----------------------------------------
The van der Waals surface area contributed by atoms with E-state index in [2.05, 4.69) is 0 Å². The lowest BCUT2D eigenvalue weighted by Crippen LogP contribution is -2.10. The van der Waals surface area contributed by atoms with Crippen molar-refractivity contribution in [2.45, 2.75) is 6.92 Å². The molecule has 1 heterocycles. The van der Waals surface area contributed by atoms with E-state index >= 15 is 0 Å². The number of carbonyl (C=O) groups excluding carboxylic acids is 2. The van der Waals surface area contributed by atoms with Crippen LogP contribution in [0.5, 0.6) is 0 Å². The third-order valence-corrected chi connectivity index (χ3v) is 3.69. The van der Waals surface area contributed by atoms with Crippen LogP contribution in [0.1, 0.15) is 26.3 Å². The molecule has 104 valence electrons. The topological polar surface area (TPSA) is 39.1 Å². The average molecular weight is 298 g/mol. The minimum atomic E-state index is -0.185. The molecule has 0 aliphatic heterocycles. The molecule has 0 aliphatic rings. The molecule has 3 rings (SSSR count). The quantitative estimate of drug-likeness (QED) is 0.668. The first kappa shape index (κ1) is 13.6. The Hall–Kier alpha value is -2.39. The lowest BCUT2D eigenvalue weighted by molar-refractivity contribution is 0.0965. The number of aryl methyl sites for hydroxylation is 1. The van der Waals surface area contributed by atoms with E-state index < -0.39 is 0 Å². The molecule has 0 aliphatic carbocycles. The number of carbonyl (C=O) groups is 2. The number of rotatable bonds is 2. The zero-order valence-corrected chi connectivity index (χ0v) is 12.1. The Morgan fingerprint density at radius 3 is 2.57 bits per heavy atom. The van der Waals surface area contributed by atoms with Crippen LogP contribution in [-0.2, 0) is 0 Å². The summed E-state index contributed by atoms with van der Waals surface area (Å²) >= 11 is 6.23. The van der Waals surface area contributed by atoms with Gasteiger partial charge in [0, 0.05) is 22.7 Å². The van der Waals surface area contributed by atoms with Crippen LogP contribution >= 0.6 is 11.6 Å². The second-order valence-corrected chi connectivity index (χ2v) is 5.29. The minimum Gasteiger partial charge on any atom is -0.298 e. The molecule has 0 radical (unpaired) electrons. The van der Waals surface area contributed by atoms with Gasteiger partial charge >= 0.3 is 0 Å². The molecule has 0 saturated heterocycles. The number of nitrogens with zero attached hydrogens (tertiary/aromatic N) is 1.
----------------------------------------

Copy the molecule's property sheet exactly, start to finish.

The van der Waals surface area contributed by atoms with E-state index in [2.05, 4.69) is 0 Å². The lowest BCUT2D eigenvalue weighted by Crippen LogP contribution is -2.10. The van der Waals surface area contributed by atoms with Crippen molar-refractivity contribution in [2.45, 2.75) is 6.92 Å². The molecule has 1 heterocycles. The van der Waals surface area contributed by atoms with E-state index >= 15 is 0 Å². The number of carbonyl (C=O) groups excluding carboxylic acids is 2. The van der Waals surface area contributed by atoms with Crippen LogP contribution in [0.5, 0.6) is 0 Å². The third-order valence-corrected chi connectivity index (χ3v) is 3.69. The van der Waals surface area contributed by atoms with Crippen LogP contribution in [0.1, 0.15) is 26.3 Å². The molecule has 104 valence electrons. The topological polar surface area (TPSA) is 39.1 Å². The average molecular weight is 298 g/mol. The minimum atomic E-state index is -0.185. The molecule has 0 aliphatic heterocycles. The molecule has 0 aliphatic rings. The molecule has 3 rings (SSSR count). The quantitative estimate of drug-likeness (QED) is 0.668. The first kappa shape index (κ1) is 13.6. The Hall–Kier alpha value is -2.39. The lowest BCUT2D eigenvalue weighted by molar-refractivity contribution is 0.0965. The number of aryl methyl sites for hydroxylation is 1. The van der Waals surface area contributed by atoms with E-state index < -0.39 is 0 Å². The molecule has 0 aliphatic carbocycles. The number of carbonyl (C=O) groups is 2. The number of rotatable bonds is 2. The zero-order valence-corrected chi connectivity index (χ0v) is 12.1. The Morgan fingerprint density at radius 3 is 2.57 bits per heavy atom. The van der Waals surface area contributed by atoms with Crippen LogP contribution in [-0.2, 0) is 0 Å². The summed E-state index contributed by atoms with van der Waals surface area (Å²) >= 11 is 6.23. The van der Waals surface area contributed by atoms with Gasteiger partial charge in [0, 0.05) is 22.7 Å². The van der Waals surface area contributed by atoms with Crippen LogP contribution >= 0.6 is 11.6 Å². The second-order valence-corrected chi connectivity index (χ2v) is 5.29. The minimum Gasteiger partial charge on any atom is -0.298 e. The molecule has 0 radical (unpaired) electrons. The van der Waals surface area contributed by atoms with Gasteiger partial charge >= 0.3 is 0 Å². The molecule has 0 saturated heterocycles. The number of nitrogens with zero attached hydrogens (tertiary/aromatic N) is 1.